‘I think it’s really important for families not to become disillusioned. Other families have also taken this journey. There are avenues.‘ – Tania
On this page:
- Try to resolve issues first
- When might a move be the best outcome?
- Go for what you want – if it doesn’t work, reassess
- Mainstream to specialist and back again
- The ‘too-hard basket’
- My child doesn’t want to move
- If ‘the battle’ takes over
- My child made the choice
- It’s a parent’s journey too
Try to resolve issues first
Your child is at school for many years. Perhaps inevitably, there will come a time when issues arise. It’s important to know that you can raise your concerns and try to resolve them, perhaps with support from an organization like ACD.
Learning Together is full of stories and tips from families who have established positive working relationships with their child’s school, and resolved many issues along the way, including by raising formal complaints to the department. Often, the experience has resulted in a stronger relationship between the family and school, better outcomes for the student, and more knowledge at the school about supporting all students with disabilities.
When might a move be the best outcome?
But what if you can’t resolve the issue, or problems keep arising? When should you consider a move? Sometimes a move is the best choice, for example to an environment that better suits your child’s needs.
This isn’t always about mainstream versus specialist. It might be about choosing between mainstream schools with differing approaches. Or exploring alternative environments – an alternative government school, learning at home, a ‘re-engagement’ program, an independent, community or Catholic school, or some form of dual enrolment.
The decision is very personal, and is usually a very stressful one to make. There’s so much to consider – your child’s wishes, the impact of a move, the available options and other pressures on your family. Below are some reflections from parents and carers. Many – but not all – chose to move schools. Stories and quotes throughout Learning Together reflect the experiences of parents and carers who made many different choices, for many different, individual reasons.
Go for what you want – if it doesn’t work, reassess
“Choosing a school was a hard decision. We were advised by a lot of people to put him in a special school, to the point where we actually enrolled him in special school at one stage. For quite a lot of reasons, that would have been fantastic. Small class sizes – you know, six children generally to two teachers, that individual sort of care. He would have been able to catch a bus to school and back.
“It’s such an individual family decision. Watching Noam with his peers, and how much he learns from his peers and from his siblings, and from friends’ kids – his abilities are way beyond what I could ever have imagined. So it was so important for me to [try mainstream]. And if it wasn’t going to work then that’s fine, we’ll reassess and move on.” – Limor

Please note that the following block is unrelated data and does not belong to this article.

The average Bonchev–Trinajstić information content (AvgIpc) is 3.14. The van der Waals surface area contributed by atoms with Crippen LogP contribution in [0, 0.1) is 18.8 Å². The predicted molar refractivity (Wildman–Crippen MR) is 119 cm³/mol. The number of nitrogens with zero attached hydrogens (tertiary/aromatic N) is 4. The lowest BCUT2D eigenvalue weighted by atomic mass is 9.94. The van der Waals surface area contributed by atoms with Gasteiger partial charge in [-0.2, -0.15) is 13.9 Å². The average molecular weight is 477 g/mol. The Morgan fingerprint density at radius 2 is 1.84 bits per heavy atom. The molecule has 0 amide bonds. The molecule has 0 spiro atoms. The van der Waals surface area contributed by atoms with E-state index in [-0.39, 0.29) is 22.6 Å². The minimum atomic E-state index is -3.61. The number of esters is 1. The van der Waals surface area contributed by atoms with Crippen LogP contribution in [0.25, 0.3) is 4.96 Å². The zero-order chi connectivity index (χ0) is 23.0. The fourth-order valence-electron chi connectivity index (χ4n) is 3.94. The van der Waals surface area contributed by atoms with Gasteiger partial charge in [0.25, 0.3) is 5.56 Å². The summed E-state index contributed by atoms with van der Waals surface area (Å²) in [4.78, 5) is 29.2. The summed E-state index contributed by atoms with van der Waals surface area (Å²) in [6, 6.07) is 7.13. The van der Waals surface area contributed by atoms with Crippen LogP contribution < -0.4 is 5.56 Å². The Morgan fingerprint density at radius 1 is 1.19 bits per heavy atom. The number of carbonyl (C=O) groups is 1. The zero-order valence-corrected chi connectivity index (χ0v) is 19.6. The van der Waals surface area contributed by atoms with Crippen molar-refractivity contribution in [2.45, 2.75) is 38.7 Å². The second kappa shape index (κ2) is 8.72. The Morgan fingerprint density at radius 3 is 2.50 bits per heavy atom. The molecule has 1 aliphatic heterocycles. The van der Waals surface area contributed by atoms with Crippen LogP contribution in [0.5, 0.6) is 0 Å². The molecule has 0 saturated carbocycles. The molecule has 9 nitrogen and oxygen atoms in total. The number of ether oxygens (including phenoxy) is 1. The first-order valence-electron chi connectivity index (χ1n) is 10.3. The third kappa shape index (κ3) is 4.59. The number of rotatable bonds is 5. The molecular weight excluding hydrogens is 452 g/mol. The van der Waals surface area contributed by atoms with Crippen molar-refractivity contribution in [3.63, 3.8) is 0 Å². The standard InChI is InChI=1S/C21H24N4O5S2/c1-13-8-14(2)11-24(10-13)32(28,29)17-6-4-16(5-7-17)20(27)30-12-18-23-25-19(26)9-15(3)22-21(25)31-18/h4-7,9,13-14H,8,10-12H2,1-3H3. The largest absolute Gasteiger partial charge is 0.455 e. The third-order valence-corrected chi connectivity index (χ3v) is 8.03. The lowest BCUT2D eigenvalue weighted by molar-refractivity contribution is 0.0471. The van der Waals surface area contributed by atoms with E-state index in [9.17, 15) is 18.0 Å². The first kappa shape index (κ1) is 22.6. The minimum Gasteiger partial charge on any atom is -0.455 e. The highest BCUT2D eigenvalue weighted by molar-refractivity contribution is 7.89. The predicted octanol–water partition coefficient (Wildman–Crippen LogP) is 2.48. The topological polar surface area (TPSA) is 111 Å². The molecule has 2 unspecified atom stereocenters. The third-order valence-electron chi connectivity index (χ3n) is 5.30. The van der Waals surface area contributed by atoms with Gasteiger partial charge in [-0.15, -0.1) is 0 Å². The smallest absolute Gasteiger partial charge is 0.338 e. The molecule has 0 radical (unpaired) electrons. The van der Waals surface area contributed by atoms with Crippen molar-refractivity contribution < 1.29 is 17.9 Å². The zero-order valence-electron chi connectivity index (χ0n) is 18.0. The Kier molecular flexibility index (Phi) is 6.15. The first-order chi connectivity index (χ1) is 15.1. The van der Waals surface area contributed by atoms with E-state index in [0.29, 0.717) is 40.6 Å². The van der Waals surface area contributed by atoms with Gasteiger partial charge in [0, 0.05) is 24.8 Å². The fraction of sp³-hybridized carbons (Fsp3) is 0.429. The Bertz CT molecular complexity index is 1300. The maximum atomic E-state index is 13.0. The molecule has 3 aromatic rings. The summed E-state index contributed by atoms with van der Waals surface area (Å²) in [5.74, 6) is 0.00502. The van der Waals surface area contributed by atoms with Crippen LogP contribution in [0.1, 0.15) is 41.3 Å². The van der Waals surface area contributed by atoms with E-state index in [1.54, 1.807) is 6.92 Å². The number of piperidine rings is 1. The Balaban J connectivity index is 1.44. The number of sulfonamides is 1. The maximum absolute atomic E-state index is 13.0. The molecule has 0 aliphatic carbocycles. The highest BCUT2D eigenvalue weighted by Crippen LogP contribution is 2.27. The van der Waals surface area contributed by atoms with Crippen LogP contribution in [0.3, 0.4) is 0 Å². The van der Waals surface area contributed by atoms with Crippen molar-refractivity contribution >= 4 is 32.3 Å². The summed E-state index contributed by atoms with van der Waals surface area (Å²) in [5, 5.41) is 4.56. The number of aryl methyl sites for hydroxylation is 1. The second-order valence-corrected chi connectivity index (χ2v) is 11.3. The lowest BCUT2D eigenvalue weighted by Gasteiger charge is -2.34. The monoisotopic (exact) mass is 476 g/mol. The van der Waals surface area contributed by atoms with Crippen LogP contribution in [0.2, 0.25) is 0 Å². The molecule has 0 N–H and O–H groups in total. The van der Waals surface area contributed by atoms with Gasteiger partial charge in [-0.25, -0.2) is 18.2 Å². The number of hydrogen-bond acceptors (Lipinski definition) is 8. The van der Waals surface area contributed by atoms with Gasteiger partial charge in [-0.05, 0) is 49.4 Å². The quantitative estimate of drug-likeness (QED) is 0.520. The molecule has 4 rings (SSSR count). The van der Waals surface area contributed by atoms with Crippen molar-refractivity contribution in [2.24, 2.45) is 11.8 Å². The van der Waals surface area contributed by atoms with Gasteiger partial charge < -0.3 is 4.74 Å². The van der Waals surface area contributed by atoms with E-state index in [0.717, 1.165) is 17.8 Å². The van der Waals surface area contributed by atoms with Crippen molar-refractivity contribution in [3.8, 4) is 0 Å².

Mainstream to specialist and back again
“You can see whether it’s going to work from the goals they set for your child. If all they’re interested in is, ‘Oh, his bad behaviour, we’ve got to get that right’. But if they’re not challenging your child as well, that’s not going to work. So that was the first warning sign. The teachers were just concentrating on behaviour, and not setting any educational goals for him. When it came to projects, they’d give him the sheet, but didn’t expect him to do it …
“The teachers just didn’t have the time to help him. When you start seeing that, when they leave it all up to you – discipline, dealing with the issues, or finding out what’s wrong – that’s a big message. I did think about putting him into another mainstream school, but I felt he would bring those issues with him. So I felt, ‘Well, maybe he needs to go to a special school’. Because of the assessment process, he had to go to an SDS (special development) school [for students with an IQ score below 50]
“The great thing about the SDS was the small classrooms – the teachers were consistent, and his behaviour improved within two terms. But I asked them to please give him some challenging work, because he’s literally going backwards. It was breaking my heart each day, because he started phonetically spelling words that he knew how to spell. He refused to write unless it was tracing. He started signing – he’s a good talker, is Ethan, we’ve never done signing with him. We’ve never had to, because he’s always talked.
“I was starting to see this change, and I thought, ‘He’s just going backwards and losing what he’s worked so hard to do’, So after another term of this, I made another decision, to move put him back into [a different] mainstream school.
When it doesn’t work, well that’s when you change it. And if it’s working, well, you know, try to keep it going. Nothing’s ever set in concrete. If it doesn’t work, you don’t have to settle for that situation. You can change it, to something that does work.